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The Israeli LR Group to revitalize the agro-industrial sector in DR Congo

Practically at a standstill for several months, the DAIPN/N’Sele, a 3,000 hectare factory farm, should guarantee the food self-sufficiency of the DRC. The area is currently facing chronic food shortages, so the development of the N’Sele Farm brings a ray of hope. The government will pay its debt to the Israeli company LR Group which signed an agreement to revive the agro-industrial sector.

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This picture show a jungle in Africa.

The government of the DR Congo is going to clear its debt of $12 million owed to the Israeli firm LR Group with a view to relaunching the agro-industrial and presidential Domain of N’Sele (DAIPN). Located on the banks of the Congo River, more than forty kilometres east of Kinshasa, was part of Mobutu Sese Seko’s white elephants.

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The destiny of the N’Sele Farm strongly dependant on politics 

Launched in 1966, this agro-industrial project has evolved with the political life of the country. In its heyday, a good dozen Europeans – including many Belgians – and Chinese executives were called upon to develop model livestock and agricultural activities. The park had a vast battery chicken farm, livestock, and a large crop of pineapples and other agricultural products.

The estate included a vast animal park, “the Parc Président Mobutu”, covering several hundred hectares, as well as enclosures sheltering lions, cheetahs, okapis, chimpanzees, zebras, etc. A public Olympic swimming pool welcoming the public, many of whom are Kinshasa residents -mainly at weekends- will be added to the scenery.

In 2013, the park was the subject of a new relaunch through an agreement with the Israeli firm LR Group, founded by Ami Lustin, which has international expertise in the field of water, sanitation, and the development of agribusiness projects. Fifteen months after signing the contracts with the government, LR Group is offering the Chinese population the products from its 42 poultry houses already operational on the site.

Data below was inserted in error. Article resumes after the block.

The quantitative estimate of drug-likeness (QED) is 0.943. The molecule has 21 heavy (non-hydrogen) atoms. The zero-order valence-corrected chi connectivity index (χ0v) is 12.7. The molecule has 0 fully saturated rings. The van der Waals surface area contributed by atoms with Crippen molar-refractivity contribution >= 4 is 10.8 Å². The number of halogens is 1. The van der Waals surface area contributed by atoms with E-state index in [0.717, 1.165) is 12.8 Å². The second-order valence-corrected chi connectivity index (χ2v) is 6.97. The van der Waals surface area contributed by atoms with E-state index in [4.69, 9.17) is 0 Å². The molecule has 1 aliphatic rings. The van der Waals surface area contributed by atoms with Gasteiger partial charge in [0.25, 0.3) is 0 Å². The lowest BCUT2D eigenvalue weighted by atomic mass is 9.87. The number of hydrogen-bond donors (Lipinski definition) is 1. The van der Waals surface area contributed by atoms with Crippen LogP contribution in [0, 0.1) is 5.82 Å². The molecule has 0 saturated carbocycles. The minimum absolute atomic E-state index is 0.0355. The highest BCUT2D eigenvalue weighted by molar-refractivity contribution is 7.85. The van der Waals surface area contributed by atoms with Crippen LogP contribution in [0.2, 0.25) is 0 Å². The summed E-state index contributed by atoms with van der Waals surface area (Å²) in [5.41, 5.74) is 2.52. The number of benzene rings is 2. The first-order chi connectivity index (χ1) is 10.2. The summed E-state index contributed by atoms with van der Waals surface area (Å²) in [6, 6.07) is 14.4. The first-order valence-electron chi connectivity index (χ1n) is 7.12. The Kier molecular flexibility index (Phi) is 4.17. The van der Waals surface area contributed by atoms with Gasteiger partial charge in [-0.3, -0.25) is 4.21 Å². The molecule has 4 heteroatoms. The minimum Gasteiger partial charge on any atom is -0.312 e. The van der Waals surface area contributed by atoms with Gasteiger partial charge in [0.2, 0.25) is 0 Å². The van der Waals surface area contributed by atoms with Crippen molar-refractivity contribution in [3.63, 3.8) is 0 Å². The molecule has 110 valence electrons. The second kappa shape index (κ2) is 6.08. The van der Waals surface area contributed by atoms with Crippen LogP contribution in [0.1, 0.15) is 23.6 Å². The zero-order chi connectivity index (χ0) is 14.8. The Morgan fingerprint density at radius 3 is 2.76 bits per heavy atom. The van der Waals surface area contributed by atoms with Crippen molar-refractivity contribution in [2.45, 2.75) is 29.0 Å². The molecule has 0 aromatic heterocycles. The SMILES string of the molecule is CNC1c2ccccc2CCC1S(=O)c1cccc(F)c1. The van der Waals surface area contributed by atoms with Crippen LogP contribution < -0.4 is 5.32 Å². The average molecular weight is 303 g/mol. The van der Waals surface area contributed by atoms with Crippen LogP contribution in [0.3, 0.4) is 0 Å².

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Seven years later, however, “Mobutu’s Paradise”, despite the promises of its promoters, has not yet completely escaped its fate as a white elephant, standing out instead in terms of liabilities and late payments.

The N’Sele Farm has great potential

The government’s decision to clear debts can be interpreted as a desire to get rid of past problems. “The Council of Ministers has decided to pay this debt of $12 million while asking the company to give the state of execution of the $3 million previously paid to it,” announced the Minister of Communication and Media, reporting on the Council of Ministers held Friday, May 22nd, 2020 in Kinshasa.

Practically at a standstill for several months, the DAIPN/N’Sele, a 3,000 hectare factory farm, should guarantee the food self-sufficiency of the DRC. “The whole issue is to establish a reorganized and revitalized farm, using education and government support to create sustainable development of a wide variety of agricultural products,” it is said.

The climate and the varied soil in the DRC have great potential, offering the country the possibility of becoming an important agricultural producer. The area is currently facing chronic food shortages, so the development of the N’Sele Farm brings a ray of hope. Years of political instability have hindered the project, but the current government is decided to revive the agricultural sector.

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(Featured image by Kudra_Abdulaziz via Pixabay)

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First published in Financial Afrik, a third-party contributor translated and adapted the article from the original. In case of discrepancy, the original will prevail.

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Valerie Harrison is a mom of two who likes reporting about the world of finance. She learned about the value of investing at a young age upon taking over her family's textile business when she was just a teenager. Valerie's passion for writing can be traced back to working with an editorial team at her corporate job, where she spent significant time working on market analysis and stock market predictions. Her portfolio includes real estate funds, government bonds, and equities in emerging markets such as cannabis, artificial intelligence, and cryptocurrencies.